Eskom's proposed tariff hike can be detrimental to the middle class citizens which can lead to job losses, cable theft adn debt increases. Picture: Dean Hutton/Bloomberg
Eskom's proposed tariff hike can be detrimental to the middle class citizens which can lead to job losses, cable theft adn debt increases. Picture: Dean Hutton/Bloomberg

Eskom stands firm on Optimum fine

By Banele Ginindza Time of article published Aug 12, 2015

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Johannesburg - Eskom is not willing to waive R2 billion worth of penalties against Glencore’s Optimum mine and would not renegotiate the cost plus supplier agreement dating back to 1983.

This according to acting Eskom chief executive Brian Molefe said who yesterday emphasised that summonses had already been issued for the mine to settle the amount.

Molefe said Optimum had at some stage reneged on the agreement by exporting good quality coal and not shared the benefits with Eskom as a partner under the cost plus arrangement, which dates back to 1983 and was renewed for 30 years in 1993.

Quality deterioration

“But because we are now tied to that mine, when the quality of the coal deteriorated we cannot shift, we are inflexible. And the deterioration in the quality of the coal has been contributing to the performance of our generating equipment, in fact it has been damaging our generating equipment,” Molefe said at the annual financial results presentation at Eskom’s headquarters Megawatt Park.

But Optimum was adamant in a statement yesterday that it did not owe Eskom for anything and that the parastatal had burned the very coal it had claimed was of inferior quality and had damaged power generation equipment.

Glencore’s spokesperson Gugulethu Maqetuka said: “Optimum is disputing the Eskom penalty claim, which would have the effect of Optimum supplying coal to Eskom for an effective price of R1 per ton.

“The coal supplied by Optimum to Eskom is amongst the highest quality coal supplied to Eskom and is the quality of coal that the mine is capable of producing on a sustainable basis.”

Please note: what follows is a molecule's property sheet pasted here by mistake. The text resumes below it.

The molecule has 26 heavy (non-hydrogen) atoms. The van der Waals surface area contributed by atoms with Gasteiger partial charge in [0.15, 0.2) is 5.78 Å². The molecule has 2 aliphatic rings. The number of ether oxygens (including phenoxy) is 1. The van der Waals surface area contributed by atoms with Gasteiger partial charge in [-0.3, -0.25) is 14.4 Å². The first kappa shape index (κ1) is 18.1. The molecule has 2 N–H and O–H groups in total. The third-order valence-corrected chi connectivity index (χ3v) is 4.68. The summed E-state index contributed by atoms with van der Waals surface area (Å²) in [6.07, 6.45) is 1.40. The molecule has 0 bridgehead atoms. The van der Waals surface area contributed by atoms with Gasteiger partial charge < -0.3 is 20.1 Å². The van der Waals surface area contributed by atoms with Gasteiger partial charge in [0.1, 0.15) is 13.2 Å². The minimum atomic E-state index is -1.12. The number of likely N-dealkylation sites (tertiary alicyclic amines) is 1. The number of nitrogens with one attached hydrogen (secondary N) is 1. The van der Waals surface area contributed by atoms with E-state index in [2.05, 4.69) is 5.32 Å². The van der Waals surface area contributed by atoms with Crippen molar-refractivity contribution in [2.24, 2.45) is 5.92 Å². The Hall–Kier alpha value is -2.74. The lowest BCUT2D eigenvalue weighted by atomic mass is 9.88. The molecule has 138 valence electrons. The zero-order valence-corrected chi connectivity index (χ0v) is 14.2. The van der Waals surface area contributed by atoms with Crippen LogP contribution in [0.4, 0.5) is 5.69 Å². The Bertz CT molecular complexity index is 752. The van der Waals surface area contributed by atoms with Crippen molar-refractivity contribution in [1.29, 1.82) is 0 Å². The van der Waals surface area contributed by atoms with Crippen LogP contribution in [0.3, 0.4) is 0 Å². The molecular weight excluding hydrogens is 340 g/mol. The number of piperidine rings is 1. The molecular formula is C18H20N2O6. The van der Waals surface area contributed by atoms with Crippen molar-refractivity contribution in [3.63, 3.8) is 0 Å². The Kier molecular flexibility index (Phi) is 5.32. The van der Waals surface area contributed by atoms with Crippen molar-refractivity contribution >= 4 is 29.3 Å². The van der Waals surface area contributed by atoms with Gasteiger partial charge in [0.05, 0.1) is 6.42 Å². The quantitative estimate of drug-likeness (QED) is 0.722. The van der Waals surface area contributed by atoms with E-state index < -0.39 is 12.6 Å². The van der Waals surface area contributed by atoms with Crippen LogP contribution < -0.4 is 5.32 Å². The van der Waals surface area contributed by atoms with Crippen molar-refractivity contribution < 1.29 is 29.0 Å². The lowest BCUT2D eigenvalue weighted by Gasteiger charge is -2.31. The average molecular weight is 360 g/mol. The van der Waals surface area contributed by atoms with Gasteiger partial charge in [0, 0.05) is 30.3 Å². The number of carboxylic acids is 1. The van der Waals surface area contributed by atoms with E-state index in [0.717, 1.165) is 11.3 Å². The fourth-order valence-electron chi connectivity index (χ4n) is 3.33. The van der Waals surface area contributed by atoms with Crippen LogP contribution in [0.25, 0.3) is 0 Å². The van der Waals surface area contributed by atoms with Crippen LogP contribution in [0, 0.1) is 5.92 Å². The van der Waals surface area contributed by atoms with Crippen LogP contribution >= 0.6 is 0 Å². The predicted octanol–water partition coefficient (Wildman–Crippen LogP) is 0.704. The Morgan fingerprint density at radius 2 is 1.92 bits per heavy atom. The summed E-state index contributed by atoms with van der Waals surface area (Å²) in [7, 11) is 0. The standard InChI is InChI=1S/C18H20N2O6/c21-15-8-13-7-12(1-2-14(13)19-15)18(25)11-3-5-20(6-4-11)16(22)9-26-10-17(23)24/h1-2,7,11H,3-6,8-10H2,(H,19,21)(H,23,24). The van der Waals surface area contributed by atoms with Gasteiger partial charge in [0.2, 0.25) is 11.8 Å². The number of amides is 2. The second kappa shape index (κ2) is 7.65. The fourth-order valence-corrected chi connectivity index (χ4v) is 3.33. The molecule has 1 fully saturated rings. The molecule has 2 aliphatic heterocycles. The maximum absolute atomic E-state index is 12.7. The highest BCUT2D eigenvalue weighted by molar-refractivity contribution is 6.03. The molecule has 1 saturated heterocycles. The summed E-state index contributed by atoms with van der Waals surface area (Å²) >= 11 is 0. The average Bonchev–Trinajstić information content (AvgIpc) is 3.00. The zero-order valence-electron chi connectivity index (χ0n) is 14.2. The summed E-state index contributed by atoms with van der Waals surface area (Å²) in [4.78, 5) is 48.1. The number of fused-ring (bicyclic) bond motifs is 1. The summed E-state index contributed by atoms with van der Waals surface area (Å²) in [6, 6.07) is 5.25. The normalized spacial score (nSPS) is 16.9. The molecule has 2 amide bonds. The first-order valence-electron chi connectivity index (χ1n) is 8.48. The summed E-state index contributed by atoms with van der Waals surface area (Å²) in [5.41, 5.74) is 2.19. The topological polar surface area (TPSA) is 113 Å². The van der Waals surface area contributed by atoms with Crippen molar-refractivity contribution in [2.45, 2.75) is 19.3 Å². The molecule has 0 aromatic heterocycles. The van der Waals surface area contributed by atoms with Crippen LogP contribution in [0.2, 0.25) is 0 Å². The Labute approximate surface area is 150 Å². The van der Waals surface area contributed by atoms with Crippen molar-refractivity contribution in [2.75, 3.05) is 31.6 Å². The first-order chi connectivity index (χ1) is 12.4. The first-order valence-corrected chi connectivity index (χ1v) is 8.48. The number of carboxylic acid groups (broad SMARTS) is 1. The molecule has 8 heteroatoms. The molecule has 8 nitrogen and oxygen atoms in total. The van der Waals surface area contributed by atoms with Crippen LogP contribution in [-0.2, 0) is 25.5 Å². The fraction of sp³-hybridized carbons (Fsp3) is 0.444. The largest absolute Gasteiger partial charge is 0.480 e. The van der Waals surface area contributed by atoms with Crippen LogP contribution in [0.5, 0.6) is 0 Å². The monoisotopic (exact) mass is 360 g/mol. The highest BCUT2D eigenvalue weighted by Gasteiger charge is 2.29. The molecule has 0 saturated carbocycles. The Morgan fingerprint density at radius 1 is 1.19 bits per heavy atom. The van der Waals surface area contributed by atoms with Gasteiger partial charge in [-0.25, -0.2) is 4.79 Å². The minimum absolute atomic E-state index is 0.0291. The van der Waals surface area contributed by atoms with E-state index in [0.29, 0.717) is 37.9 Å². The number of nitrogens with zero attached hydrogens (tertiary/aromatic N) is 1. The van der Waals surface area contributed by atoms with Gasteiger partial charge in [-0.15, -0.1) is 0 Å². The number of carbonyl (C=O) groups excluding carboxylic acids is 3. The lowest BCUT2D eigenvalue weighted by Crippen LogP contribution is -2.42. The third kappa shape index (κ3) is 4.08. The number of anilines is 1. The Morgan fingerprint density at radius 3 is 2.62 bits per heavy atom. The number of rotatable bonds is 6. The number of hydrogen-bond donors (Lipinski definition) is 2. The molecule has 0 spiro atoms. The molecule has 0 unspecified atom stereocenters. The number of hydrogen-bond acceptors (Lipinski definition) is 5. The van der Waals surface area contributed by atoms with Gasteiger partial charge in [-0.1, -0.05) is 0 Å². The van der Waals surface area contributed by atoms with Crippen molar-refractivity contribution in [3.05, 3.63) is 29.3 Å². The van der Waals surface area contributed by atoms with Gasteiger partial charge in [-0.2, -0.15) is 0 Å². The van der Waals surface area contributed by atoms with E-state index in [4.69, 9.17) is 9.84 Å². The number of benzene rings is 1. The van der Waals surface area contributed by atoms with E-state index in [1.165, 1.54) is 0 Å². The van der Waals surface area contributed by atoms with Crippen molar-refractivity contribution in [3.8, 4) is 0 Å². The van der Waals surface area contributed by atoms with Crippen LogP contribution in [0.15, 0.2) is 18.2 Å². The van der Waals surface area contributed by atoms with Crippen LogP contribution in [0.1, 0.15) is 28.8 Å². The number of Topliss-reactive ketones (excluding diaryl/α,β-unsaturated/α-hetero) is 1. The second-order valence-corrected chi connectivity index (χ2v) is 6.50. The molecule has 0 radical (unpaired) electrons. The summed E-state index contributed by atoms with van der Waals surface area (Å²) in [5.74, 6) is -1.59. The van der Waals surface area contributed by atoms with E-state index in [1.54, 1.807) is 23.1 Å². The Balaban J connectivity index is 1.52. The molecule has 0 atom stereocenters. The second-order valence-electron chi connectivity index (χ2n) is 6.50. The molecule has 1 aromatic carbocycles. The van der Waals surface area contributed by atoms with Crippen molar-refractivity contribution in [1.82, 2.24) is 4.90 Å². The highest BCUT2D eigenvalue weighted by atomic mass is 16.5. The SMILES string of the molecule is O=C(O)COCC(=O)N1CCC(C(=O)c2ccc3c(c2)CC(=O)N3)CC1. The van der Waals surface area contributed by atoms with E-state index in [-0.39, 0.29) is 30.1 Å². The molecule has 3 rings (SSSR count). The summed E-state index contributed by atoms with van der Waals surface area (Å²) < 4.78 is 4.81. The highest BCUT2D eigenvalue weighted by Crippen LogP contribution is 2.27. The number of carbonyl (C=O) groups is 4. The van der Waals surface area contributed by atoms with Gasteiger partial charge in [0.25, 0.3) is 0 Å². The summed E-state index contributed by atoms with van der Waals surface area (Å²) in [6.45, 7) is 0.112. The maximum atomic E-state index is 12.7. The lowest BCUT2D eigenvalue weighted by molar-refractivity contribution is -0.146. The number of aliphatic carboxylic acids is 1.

She said Eskom had burnt the coal and it resulted in no meaningful issues for Eskom.

Optimum was now in business rescue as a result of the severe financial hardship, which it has been suffering as a result of the Eskom contract, she said.

She said the business rescue practitioners would determine the appropriate course of action for Optimum and were attempting to engage with Eskom.

“Glencore is willing to extend certain post commencement funding to Optimum to afford the business rescue practitioners an opportunity to assess the company and time to prepare a business rescue plan for Optimum,” Maqetuka said.

Molefe said there were things with Optimum that had happened over the years and they would be explained by history one day. “The contract with Optimum still has two years to go. They are under contractual obligation to supply us with coal until 2018 at a particular price. They asked to be relieved of their obligation and we are not in a position to relieve anybody of their obligation,” Molefe said.

He maintained that Optimum had accrued penalties of R2bn, “which they owe us and we have issued summonses. The R2bn must be paid because they owe it to the taxpayer, to Eskom.”

He said Optimum had asked for a waiver of the penalties.

But “unfortunately Eskom’s financial position and standing does not allow us to waive any penalties, or to renegotiate contracts simply for the sake of rescuing a particular mine in Hendrina, simply because we are not in the business of rescue of mines… that is for business rescue specialist”, he said.

“We will just pursue our obligation that we have in terms of South African law as well as all the debts that are owed to us,” Molefe said.

Glencore shares yesterday fell by 3.62 percent to R38.36.

BUSINESS REPORT

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